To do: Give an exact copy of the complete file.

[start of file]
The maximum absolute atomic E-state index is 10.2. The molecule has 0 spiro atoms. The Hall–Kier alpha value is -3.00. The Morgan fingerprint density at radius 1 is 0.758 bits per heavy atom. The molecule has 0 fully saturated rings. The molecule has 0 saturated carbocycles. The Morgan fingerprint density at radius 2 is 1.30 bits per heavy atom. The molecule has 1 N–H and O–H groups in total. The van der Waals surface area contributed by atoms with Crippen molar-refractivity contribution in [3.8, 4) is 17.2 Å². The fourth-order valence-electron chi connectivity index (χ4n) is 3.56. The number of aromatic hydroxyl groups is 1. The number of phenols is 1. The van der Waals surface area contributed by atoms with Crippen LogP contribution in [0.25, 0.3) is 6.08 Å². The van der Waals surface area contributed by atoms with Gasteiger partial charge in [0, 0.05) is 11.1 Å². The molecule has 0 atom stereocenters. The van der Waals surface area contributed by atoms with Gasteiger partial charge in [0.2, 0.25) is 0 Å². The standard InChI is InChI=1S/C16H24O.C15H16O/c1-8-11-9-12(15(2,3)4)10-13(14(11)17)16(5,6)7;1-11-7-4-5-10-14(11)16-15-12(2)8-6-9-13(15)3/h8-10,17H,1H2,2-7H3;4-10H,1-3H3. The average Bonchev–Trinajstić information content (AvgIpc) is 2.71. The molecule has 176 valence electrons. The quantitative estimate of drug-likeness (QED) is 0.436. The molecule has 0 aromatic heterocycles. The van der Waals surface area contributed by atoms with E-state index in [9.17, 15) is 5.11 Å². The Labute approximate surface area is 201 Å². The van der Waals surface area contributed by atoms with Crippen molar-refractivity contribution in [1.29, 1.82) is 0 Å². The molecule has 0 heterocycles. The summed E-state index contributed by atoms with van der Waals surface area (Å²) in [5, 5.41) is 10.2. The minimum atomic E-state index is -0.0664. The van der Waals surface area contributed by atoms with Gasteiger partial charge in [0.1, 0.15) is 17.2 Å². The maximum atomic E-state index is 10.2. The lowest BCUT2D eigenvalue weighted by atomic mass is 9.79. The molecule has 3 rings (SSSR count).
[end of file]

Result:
The maximum absolute atomic E-state index is 10.2. The molecule has 0 spiro atoms. The Hall–Kier alpha value is -3.00. The Morgan fingerprint density at radius 1 is 0.758 bits per heavy atom. The molecule has 0 fully saturated rings. The molecule has 0 saturated carbocycles. The Morgan fingerprint density at radius 2 is 1.30 bits per heavy atom. The molecule has 1 N–H and O–H groups in total. The van der Waals surface area contributed by atoms with Crippen molar-refractivity contribution in [3.8, 4) is 17.2 Å². The fourth-order valence-electron chi connectivity index (χ4n) is 3.56. The number of aromatic hydroxyl groups is 1. The number of phenols is 1. The van der Waals surface area contributed by atoms with Crippen LogP contribution in [0.25, 0.3) is 6.08 Å². The van der Waals surface area contributed by atoms with Gasteiger partial charge in [0, 0.05) is 11.1 Å². The molecule has 0 atom stereocenters. The van der Waals surface area contributed by atoms with Gasteiger partial charge in [0.2, 0.25) is 0 Å². The standard InChI is InChI=1S/C16H24O.C15H16O/c1-8-11-9-12(15(2,3)4)10-13(14(11)17)16(5,6)7;1-11-7-4-5-10-14(11)16-15-12(2)8-6-9-13(15)3/h8-10,17H,1H2,2-7H3;4-10H,1-3H3. The average Bonchev–Trinajstić information content (AvgIpc) is 2.71. The molecule has 176 valence electrons. The quantitative estimate of drug-likeness (QED) is 0.436. The molecule has 0 aromatic heterocycles. The van der Waals surface area contributed by atoms with E-state index in [9.17, 15) is 5.11 Å². The Labute approximate surface area is 201 Å². The van der Waals surface area contributed by atoms with Crippen molar-refractivity contribution in [1.29, 1.82) is 0 Å². The molecule has 0 heterocycles. The summed E-state index contributed by atoms with van der Waals surface area (Å²) in [5, 5.41) is 10.2. The minimum atomic E-state index is -0.0664. The van der Waals surface area contributed by atoms with Gasteiger partial charge in [0.1, 0.15) is 17.2 Å². The maximum atomic E-state index is 10.2. The lowest BCUT2D eigenvalue weighted by atomic mass is 9.79. The molecule has 3 rings (SSSR count).